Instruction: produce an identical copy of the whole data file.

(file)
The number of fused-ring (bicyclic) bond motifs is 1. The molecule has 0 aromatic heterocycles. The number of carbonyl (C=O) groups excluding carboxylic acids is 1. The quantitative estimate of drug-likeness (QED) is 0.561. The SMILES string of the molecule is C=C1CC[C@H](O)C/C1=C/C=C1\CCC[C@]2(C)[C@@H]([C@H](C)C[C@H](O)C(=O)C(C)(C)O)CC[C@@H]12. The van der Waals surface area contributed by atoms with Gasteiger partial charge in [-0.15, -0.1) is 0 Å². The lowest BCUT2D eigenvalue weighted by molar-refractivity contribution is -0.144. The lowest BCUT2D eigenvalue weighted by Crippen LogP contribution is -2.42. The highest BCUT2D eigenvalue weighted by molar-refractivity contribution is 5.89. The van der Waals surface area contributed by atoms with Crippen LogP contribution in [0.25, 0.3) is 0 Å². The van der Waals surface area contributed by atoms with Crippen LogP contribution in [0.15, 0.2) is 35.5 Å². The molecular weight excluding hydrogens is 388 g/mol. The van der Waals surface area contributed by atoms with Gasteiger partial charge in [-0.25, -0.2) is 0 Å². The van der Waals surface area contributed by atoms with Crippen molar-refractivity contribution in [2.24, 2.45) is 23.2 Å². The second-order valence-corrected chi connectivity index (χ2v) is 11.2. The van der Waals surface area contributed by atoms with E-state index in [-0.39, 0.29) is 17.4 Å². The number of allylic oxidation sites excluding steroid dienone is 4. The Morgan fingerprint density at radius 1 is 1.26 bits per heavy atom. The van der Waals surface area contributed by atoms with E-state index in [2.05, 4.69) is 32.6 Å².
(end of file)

The number of fused-ring (bicyclic) bond motifs is 1. The molecule has 0 aromatic heterocycles. The number of carbonyl (C=O) groups excluding carboxylic acids is 1. The quantitative estimate of drug-likeness (QED) is 0.561. The SMILES string of the molecule is C=C1CC[C@H](O)C/C1=C/C=C1\CCC[C@]2(C)[C@@H]([C@H](C)C[C@H](O)C(=O)C(C)(C)O)CC[C@@H]12. The van der Waals surface area contributed by atoms with Gasteiger partial charge in [-0.15, -0.1) is 0 Å². The lowest BCUT2D eigenvalue weighted by molar-refractivity contribution is -0.144. The lowest BCUT2D eigenvalue weighted by Crippen LogP contribution is -2.42. The highest BCUT2D eigenvalue weighted by molar-refractivity contribution is 5.89. The van der Waals surface area contributed by atoms with Crippen LogP contribution in [0.25, 0.3) is 0 Å². The van der Waals surface area contributed by atoms with Crippen LogP contribution in [0.15, 0.2) is 35.5 Å². The molecular weight excluding hydrogens is 388 g/mol. The van der Waals surface area contributed by atoms with Gasteiger partial charge in [-0.25, -0.2) is 0 Å². The van der Waals surface area contributed by atoms with Crippen molar-refractivity contribution in [2.24, 2.45) is 23.2 Å². The second-order valence-corrected chi connectivity index (χ2v) is 11.2. The van der Waals surface area contributed by atoms with E-state index in [-0.39, 0.29) is 17.4 Å². The number of allylic oxidation sites excluding steroid dienone is 4. The Morgan fingerprint density at radius 1 is 1.26 bits per heavy atom. The van der Waals surface area contributed by atoms with E-state index in [2.05, 4.69) is 32.6 Å².